“I relied heavily on Nate Silver as my online therapist,” Parfrey said. “He kept fixing my head so I could function.” (Silver’s dry polling metrics, carried in his New York Times blog FiveThirtyEight, consistently predicted the presidential race to be a walk-off for Obama.)
Parfrey would vote that day at the L.A. Job Corps Center on Broadway.
“The volunteers were under 87 years old!” he marveled.
Something extraordinary happened Tuesday in Long Beach. A city long dominated by an ideologically driven business sector and marked by token community participation, embraced a living wage measure. With a resounding 63 percent of the voters in favor of Measure N, we can clearly state that the Long Beach community stood in favor of fairness and justice November 6. From a practical perspective it means lifting 2,000 Long Beach workers above the poverty line, perhaps a two-bedroom apartment for a family of four, or the “luxury” of taking a paid day off to attend to a sick child or relative. It also lays the foundation for renewed economic growth by providing additional income that will be recycled through the Long Beach economy.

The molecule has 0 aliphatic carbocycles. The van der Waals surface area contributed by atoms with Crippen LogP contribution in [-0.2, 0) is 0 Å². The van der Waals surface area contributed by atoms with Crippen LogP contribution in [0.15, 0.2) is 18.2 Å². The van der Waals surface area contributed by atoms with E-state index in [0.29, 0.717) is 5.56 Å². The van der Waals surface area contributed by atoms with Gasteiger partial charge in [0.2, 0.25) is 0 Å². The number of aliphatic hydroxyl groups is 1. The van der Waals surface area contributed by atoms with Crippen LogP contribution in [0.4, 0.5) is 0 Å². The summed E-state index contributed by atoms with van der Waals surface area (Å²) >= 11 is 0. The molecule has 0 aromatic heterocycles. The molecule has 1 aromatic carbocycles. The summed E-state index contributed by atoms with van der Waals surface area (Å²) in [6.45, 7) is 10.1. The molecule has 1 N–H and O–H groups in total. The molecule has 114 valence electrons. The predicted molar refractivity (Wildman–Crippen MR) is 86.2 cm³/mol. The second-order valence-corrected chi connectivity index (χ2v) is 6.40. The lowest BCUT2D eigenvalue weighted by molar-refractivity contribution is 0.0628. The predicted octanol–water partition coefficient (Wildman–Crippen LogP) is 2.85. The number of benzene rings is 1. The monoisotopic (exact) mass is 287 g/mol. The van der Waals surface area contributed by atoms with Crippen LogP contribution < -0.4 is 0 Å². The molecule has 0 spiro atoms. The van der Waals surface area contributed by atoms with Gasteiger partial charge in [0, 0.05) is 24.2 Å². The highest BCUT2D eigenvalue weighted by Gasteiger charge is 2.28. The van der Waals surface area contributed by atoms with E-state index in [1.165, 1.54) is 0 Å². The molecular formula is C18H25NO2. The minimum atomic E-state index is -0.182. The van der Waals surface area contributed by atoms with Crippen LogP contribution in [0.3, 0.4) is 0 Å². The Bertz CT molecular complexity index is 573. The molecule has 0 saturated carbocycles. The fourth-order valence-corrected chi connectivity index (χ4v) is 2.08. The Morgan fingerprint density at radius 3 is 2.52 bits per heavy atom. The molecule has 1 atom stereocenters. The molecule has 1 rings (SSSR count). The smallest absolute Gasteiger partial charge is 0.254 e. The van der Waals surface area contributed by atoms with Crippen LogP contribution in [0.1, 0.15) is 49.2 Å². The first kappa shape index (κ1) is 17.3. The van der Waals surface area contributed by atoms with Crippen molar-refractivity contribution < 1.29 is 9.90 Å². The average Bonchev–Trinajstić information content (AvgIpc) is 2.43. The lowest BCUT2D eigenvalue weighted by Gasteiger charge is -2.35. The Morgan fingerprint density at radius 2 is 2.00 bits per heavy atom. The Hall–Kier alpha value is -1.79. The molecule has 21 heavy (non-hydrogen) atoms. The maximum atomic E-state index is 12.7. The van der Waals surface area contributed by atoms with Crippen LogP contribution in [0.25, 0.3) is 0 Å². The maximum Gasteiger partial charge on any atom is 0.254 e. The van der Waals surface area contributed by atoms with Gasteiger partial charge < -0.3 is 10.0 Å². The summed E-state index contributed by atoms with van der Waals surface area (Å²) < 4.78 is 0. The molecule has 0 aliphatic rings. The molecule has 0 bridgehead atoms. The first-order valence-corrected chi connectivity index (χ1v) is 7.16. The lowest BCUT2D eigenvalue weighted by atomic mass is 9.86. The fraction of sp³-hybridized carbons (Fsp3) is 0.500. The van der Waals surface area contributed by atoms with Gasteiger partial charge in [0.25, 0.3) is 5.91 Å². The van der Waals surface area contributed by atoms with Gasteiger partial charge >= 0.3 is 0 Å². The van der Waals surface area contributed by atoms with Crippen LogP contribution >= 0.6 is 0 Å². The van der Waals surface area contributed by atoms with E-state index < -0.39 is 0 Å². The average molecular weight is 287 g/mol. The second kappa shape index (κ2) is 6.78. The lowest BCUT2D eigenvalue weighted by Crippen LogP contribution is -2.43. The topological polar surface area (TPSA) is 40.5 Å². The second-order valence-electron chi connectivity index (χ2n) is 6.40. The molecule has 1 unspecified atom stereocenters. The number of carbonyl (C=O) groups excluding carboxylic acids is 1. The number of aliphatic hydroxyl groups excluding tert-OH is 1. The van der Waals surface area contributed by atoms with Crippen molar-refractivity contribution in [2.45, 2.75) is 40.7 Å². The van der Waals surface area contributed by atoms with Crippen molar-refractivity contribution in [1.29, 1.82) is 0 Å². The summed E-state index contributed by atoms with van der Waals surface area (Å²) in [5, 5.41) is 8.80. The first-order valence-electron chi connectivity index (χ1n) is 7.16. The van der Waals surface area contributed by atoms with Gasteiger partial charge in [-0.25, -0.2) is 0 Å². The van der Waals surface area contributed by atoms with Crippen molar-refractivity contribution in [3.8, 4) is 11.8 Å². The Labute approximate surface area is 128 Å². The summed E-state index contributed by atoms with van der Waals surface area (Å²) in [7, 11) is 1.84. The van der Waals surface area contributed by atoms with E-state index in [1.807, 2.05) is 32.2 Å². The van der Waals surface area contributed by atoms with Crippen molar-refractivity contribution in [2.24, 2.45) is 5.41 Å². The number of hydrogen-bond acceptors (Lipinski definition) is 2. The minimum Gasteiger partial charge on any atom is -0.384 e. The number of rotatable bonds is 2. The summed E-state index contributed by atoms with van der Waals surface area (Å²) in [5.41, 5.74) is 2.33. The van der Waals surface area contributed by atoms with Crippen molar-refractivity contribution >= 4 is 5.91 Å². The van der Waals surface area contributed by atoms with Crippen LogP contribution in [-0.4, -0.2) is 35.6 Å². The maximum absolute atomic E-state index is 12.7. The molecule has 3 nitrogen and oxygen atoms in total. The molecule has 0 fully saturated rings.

How did this happen in a city controlled by business interests who said a living wage should not, could not and would not pass? By acknowledging four things:
Long Beach hotel workers and community activists made history Tuesday, passing a living wage ballot measure that will help lift 2,000 people in that city’s tourism industry out of poverty.